McCarthy PL, Owzar K, Hofmeister CC. Lenalidomide after stem-cell transplantation for multiple myeloma. N Engl J Med 2012;366:17701781.

  • 3.

    Jagannath S, Hofmeister CC, Siegel DS. Pomalidomide with low-dose dexamethasone in patients with relapsed and refractory multiple myeloma who have received prior therapy with lenalidomide and bortezomib: updated phase 2 results and age subgroup analysis [abstract]. Blood 2012;120: Abstract 450.

    • Search Google Scholar
    • Export Citation
  • 4.

    Lacy MQ, Kumar S, LaPlant B. Pomalidomide plus low-dose dexamethasone in relapsed myeloma: long term follow-up and factors predicting outcome in 345 patients [abstract]. Blood 2012;120: Abstract 201.

    • Search Google Scholar
    • Export Citation
  • 5.

    Dimopoulos MA, Lacy MQ, Moreau P. Pomalidomide in combination with low-dose dexamethasone demonstrates a significant progression-free survival and overall survival advantage in relapsed/refractory multiple myeloma: a phase 3, multicenter, randomized, open-label study [abstract]. Blood 2012;120: Abstract 6.

    • Search Google Scholar
    • Export Citation
  • 6.

    Richardson PG, Hofmeister CC, Siegel D. MM-005: A phase 1, multicenter, open-label, dose-escalation study to determine the maximum tolerated dose for the combination of pomalidomide, bortezomib, and low-dose dexamethasone in patients with relapsed or relapsed/refractory multiple myeloma [abstract]. Blood 2012;120: Abstract 727.

    • Search Google Scholar
    • Export Citation
  • 7.

    Siegel DS, Martin T, Wang M. A phase 2 study of single-agent carfilzomib (PX-171-003-A1) in patients with relapsed and refractory multiple myeloma. Blood 2012;120:28172825.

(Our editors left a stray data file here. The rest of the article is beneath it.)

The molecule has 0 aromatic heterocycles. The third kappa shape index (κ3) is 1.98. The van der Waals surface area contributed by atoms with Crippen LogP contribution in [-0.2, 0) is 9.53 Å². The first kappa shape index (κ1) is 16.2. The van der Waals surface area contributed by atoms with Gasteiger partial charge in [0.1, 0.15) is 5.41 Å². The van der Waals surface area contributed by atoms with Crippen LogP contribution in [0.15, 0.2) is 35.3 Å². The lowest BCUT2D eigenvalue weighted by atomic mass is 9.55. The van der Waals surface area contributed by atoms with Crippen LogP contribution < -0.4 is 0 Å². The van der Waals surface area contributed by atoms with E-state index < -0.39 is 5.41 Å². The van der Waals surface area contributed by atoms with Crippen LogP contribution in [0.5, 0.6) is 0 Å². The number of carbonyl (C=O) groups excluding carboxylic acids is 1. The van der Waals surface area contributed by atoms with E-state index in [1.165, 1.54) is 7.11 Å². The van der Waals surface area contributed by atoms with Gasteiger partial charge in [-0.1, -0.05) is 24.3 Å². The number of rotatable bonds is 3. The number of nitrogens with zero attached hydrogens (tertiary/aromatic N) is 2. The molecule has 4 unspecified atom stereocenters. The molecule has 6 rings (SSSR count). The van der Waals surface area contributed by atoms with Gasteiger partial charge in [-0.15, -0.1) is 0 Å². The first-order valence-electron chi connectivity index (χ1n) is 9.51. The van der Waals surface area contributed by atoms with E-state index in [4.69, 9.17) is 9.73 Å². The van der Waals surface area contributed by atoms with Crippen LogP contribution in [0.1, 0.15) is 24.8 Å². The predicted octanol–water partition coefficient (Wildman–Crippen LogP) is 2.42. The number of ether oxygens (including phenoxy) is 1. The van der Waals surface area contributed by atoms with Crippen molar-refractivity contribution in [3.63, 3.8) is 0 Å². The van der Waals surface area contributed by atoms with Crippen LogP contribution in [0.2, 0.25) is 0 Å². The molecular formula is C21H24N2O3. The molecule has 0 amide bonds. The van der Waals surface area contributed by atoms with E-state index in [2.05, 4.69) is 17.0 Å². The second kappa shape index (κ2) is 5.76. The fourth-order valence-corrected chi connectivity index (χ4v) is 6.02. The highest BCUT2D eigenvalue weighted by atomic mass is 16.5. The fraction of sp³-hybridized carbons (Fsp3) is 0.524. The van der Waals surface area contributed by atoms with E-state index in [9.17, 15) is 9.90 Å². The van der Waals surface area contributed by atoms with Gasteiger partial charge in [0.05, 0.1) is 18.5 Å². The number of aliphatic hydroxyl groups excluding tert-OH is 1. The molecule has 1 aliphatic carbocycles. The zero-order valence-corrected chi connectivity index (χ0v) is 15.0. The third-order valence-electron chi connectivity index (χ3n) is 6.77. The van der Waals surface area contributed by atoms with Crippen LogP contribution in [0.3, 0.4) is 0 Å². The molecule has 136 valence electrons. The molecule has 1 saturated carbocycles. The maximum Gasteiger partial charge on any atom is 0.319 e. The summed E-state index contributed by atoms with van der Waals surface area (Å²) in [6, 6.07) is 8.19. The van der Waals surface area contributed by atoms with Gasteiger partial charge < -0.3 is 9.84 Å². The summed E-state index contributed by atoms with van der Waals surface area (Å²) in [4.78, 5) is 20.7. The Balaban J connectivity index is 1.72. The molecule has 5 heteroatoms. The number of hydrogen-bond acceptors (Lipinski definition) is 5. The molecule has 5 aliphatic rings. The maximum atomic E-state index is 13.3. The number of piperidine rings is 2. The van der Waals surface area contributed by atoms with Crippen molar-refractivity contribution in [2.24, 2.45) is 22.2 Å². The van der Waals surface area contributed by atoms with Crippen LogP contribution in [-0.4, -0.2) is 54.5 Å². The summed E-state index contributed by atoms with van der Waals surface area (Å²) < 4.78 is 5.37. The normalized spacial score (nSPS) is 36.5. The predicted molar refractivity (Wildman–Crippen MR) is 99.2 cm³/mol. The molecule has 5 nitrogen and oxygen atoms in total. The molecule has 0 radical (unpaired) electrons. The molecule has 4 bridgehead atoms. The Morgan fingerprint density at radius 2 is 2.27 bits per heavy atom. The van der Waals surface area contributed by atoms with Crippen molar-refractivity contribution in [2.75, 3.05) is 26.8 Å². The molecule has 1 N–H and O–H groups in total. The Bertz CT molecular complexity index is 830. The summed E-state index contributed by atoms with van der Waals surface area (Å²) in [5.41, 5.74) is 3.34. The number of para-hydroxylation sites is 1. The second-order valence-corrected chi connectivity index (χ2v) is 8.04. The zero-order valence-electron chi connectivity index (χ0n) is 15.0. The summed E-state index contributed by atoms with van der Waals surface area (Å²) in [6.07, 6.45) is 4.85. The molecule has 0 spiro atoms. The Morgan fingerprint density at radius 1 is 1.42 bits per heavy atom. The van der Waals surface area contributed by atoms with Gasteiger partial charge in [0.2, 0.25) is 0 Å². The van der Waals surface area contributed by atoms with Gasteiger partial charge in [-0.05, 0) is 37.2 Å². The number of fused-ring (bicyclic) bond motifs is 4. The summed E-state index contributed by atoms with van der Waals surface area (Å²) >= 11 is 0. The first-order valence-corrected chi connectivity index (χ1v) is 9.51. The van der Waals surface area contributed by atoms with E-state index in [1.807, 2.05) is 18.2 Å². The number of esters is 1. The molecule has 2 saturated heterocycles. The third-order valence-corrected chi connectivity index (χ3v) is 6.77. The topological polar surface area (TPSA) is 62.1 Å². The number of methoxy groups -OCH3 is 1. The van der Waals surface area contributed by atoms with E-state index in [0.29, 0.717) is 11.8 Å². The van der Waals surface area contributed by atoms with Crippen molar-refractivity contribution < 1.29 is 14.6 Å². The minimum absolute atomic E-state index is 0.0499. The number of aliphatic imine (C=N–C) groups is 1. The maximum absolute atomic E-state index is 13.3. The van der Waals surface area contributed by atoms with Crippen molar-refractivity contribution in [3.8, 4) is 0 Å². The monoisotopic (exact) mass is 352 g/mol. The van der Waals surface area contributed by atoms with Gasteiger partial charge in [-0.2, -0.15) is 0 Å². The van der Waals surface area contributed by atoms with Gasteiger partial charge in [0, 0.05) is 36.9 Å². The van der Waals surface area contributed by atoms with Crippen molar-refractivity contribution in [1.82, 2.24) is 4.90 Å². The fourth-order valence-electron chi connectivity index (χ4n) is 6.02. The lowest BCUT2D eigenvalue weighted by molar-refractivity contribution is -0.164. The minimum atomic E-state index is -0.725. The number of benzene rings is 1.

• Search Google Scholar
    • Export Citation
  • 8.

    Wang W, Bensinger W, Martin T. Interim results from PX-171-006, a phase II multicenter dose-expansion study of carfilzomib, lenalidomide, and low-dose dexamethasone in relapsed and/or refractory multiple myeloma [abstract]. J Clin Oncol 2011;29(Suppl 15): Abstract 8025.

    • Search Google Scholar
    • Export Citation
  • 9.

    Papadopoulos KP, Lee P, Singhal S. A phase 1b/2 study of prolonged infusion carfilzomib in patients with relapsed and/or refractory multiple myeloma: updated efficacy and tolerability from the completed 20/56 mg/m2 expansion cohort of PX-171-007 [abstract]. Blood 2011;118: Abstract 2930.

    • Search Google Scholar
    • Export Citation
  • 10.

    Richardson PG, Jagannath S, Moreau P. A phase 2 study of elotuzumab in combination with lenalidomide and low-dose dexamethasone in patients with relapsed/refractory multiple myeloma: updated rresults [abstract]. Blood 2012;120: Abstract 202.

    • Search Google Scholar
    • Export Citation
  • 11.

    Plesner T, Lokhorst H, Gimsing P. Daratumumab, a CD38 monoclonal antibody in patients with multiple myeloma: data from a dose-escalation phase I/II study [abstract]. Blood 2012;120: Abstract 73.

    • Search Google Scholar
    • Export Citation
  • 12.

    Chauhan D, Tian Z, Nicholson B. A small molecule inhibitor of ubiquitin-specific protease-7 induces apoptosis in multiple myeloma cells and overcomes bortezomib resistance. Cancer Cell 2012;22:345358.

    • Search Google Scholar
    • Export Citation
  • 13.

    Richardson PG, Baz R, Wang L. Investigational agent MLN9708, an oral proteasome inhibitor, in patients with relapsed and/or refractory multiple myeloma: results from the expansion cohorts of phase 1 dose-escalation study [abstract]. Blood 2011;118: Abstract 301.

    • Search Google Scholar
    • Export Citation
  • 14.

    Delmore JE, Issa GC, Lemieux ME. BET bromodomain inhibition as a therapeutic strategy to target c-Myc. Cell 2011;146:904917.

  • 15.

    Dimopoulos ME, Jagannath S, Yoon S-S. Vantage 088: vorinostat in combination with bortezomib in patients with relapsed/refractory multiple myeloma: results of a global, randomized phase 3 trial. Presented at the 2011 American Society of Hematology Annual Meeting. Abstract 811.

    • Search Google Scholar
    • Export Citation
  • 16.

    Santo L, Hideshima T, Kung AL. Preclinical activity, pharmacodynamic, and pharmacokinetic properties of a selective HDAC6 inhibitor, ACY-1215, in combination with bortezomib in multiple myeloma. Blood 2012;119:25792589.

    • Search Google Scholar
    • Export Citation